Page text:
It was only coincidence (certainly not by design) that I finally caught up with John Hillcoat’s film version of Cormac McCarthy’s The Road during the week directly preceding Father’s Day. The book was one that I read with a combination of eagerness and dread, its language sparse and terse yet flowing with pain from which the source is never quite exposed, its subject the emotional connections that must fight their way through an insurmountable tide of nihilism and despair at the end of the world. Ironically, those spare words of McCarthy's often poetically overreached in a backward sort of way, taking aim at eloquent imagery and the dressing up of bleak ideas when a more straightforward style, one which the book embraces at a glance in its own pared down template, might have served better. The movie cannot find its way into the interior landscape of the characters of the Man (and to a lesser degree the Boy) the way McCarthy’s words did, words which had the luxury of spinning and tumbling and fashioning the apocalyptic thunderclouds of McCarthy’s vision at the mind’s pace, a reader’s prerogative, making connections and associations that do not require the verisimilitude of narrative integrity and believability.
Instead, the movie pares the book’s language down to its visual elements, reducing the poetry of language to a few voiceovers, and puts more faith in the poetry that can be felt from the sight of a man and a boy walking down ash-covered streets, amidst burnt-out buildings with the occasional hopeful (and deceptive) glow of firelight, or the figure of that same man standing quiet on an elevated freeway overpass, a truck shattered mere feet away, the location adorned by not a sound other than the choked winds blowing for no one’s relief, as he rids himself of a wedding ring and the last vestiges of a connection to a past which can only now weigh him down. Hillcoat’s movie is quietly astonishing, as was the book, as it succeeds largely by not being able to recreate the extremely personal interpretation of the reader. That experience, Hillcoat understands, is one that cannot be duplicated. His movie works in an existential template pared down from the garish CGI visions of destruction manned by Roland Emmerich and cut with the same despairing vision of an anthropological future that lay subterranean in James Dickey’s Deliverance (and John Boorman’s film of the same). Here several unknown actors roam the landscape in search of food (other humans), and one in particular, Garrett Dillahunt, makes as brilliantly indelible an impression as a roadside predator as Bill McKinley or Herbert “Cowboy” Coward did holding Ned Beatty and Jon Voight captive on the banks of the Cahulawassee.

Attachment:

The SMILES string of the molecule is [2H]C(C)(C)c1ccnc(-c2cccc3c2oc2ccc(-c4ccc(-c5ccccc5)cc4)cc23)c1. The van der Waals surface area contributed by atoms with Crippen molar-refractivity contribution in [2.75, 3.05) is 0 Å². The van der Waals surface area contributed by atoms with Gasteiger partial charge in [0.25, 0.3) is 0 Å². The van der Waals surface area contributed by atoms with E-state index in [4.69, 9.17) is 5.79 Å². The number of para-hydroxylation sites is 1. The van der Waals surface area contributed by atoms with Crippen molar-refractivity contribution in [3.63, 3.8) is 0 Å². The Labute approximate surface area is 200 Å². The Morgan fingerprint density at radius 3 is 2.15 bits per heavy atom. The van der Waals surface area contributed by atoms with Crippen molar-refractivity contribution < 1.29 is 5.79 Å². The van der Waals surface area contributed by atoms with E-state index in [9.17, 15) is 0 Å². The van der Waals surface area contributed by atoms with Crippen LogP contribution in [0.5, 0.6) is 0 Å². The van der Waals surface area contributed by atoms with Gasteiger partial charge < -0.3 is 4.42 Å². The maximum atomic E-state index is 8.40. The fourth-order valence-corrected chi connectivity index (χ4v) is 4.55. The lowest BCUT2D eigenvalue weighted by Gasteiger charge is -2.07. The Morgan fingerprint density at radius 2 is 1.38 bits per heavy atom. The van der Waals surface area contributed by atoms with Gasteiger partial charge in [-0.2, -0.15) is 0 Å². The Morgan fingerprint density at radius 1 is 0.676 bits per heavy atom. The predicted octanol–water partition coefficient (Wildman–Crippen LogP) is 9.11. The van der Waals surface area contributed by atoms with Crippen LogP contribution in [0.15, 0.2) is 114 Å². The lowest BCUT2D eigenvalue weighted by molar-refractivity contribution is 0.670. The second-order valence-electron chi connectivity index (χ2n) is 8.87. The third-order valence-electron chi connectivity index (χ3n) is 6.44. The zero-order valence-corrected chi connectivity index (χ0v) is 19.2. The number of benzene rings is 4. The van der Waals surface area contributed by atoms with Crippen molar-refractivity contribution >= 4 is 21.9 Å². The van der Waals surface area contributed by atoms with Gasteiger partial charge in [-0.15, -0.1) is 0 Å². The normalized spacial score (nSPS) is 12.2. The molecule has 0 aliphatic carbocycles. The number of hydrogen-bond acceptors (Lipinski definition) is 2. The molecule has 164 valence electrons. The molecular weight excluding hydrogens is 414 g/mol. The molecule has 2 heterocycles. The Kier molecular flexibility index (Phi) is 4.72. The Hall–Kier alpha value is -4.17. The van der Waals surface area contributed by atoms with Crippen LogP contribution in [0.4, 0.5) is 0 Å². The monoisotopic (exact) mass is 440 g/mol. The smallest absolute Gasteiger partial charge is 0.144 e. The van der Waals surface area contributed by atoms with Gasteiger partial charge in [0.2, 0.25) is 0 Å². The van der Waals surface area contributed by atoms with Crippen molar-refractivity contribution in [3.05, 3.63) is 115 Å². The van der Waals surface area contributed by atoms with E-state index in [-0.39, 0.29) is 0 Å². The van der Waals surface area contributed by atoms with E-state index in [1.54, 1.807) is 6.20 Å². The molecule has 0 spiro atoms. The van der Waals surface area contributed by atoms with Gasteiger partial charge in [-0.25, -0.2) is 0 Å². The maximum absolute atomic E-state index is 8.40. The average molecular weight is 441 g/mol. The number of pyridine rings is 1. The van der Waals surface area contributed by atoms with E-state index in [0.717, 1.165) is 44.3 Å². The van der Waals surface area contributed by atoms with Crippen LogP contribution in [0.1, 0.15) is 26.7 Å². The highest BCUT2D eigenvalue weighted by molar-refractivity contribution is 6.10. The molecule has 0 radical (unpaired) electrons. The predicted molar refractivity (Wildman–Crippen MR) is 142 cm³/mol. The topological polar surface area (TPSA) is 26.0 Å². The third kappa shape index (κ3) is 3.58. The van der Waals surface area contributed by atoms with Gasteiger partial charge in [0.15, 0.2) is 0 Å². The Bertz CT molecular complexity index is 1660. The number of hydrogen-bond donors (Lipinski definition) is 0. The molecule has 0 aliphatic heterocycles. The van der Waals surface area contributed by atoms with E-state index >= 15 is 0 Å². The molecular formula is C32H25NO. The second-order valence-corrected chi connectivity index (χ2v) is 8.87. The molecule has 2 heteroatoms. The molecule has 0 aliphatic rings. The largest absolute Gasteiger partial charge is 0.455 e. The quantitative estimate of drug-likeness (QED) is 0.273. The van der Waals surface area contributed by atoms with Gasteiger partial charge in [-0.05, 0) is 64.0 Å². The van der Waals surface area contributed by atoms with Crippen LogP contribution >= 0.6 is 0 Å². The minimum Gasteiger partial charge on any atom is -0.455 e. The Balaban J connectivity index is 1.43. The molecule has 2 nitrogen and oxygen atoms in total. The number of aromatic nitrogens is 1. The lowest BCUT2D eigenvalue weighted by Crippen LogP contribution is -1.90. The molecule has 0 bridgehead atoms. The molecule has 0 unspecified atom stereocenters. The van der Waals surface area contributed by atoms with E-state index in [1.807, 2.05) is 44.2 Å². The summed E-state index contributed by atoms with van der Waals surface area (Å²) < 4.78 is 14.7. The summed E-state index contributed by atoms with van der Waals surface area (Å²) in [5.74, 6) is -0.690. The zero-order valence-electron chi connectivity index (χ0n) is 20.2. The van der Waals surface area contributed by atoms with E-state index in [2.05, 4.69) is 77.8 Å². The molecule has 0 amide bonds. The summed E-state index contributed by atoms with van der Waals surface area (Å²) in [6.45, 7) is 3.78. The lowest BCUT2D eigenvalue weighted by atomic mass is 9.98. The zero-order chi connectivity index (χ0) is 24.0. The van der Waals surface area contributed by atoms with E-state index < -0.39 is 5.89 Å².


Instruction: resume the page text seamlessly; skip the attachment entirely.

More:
But it is the piercing blue eyes of Viggo Mortensen, and the way they scan the face of his haunted, confused son (Kodi Smit-McPhee), that convey the real subject of Hillcoat’s movie—the desperation of a father to love, honor, protect and deliver his son, his only real legacy in a world stripped of its own history, by any means necessary. It is perhaps too rigid a distilling of McCarthy’s themes for some, and it may be inarguable that the book is a richer experience. But the movie, being subject to the vivid conflation of sound, editing, acting and evocative cinematography, is every bit the book’s equal in terms of its capacity to overwhelm the audience, even in its mustier moments-- the literal flashbacks to the Man’s life before his wife (Charlize Theron) allowed herself to be swallowed up by the harsh indifference of their new world were better rendered by the oblique remembrances of the book, yet they still work despite their relative lumpiness amidst the bigger picture. And the movie has a kind of boldness that is epitomized by Mortensen’s conviction too—what we’re seeing here is an awful primal drama of two players (and a society) teetering on the brink of extinction, and yet Hillcoat's movie works in its own way, as McCarthy's novel did, without the bombast of the collectively damned. Hillcoat effectively reduces the future of the world down to the gazes between this father and son, the way they huddle together, speak their few words of carrying the fire within, even the way they rehearse their own suicides. The Road is many things, among them a clear-eyed vision of the commitment of a parent to guide a child through a world grown even harsher than he could have ever prepared for, and also an elegy for fathers denied the chance to see their sons cast their gaze on any world other than the grim, troubled, hopeless one they have inherited.
For Father's Day, Matt Zoller Seitz, an exceptional dad in his own right, has a marvelous and moving slide show on Salon entitled "Great Dads in Pop Culture Not Named Atticus Finch"" which you are well-advised to click to and enjoy immediately as part of this day of honoring and remembering yours, mine and ours. Thanks for the heads-up, Matt, and a blissful Father's Day to you, full of all the love you can take from those two wonders you're lucky enough to call your kids.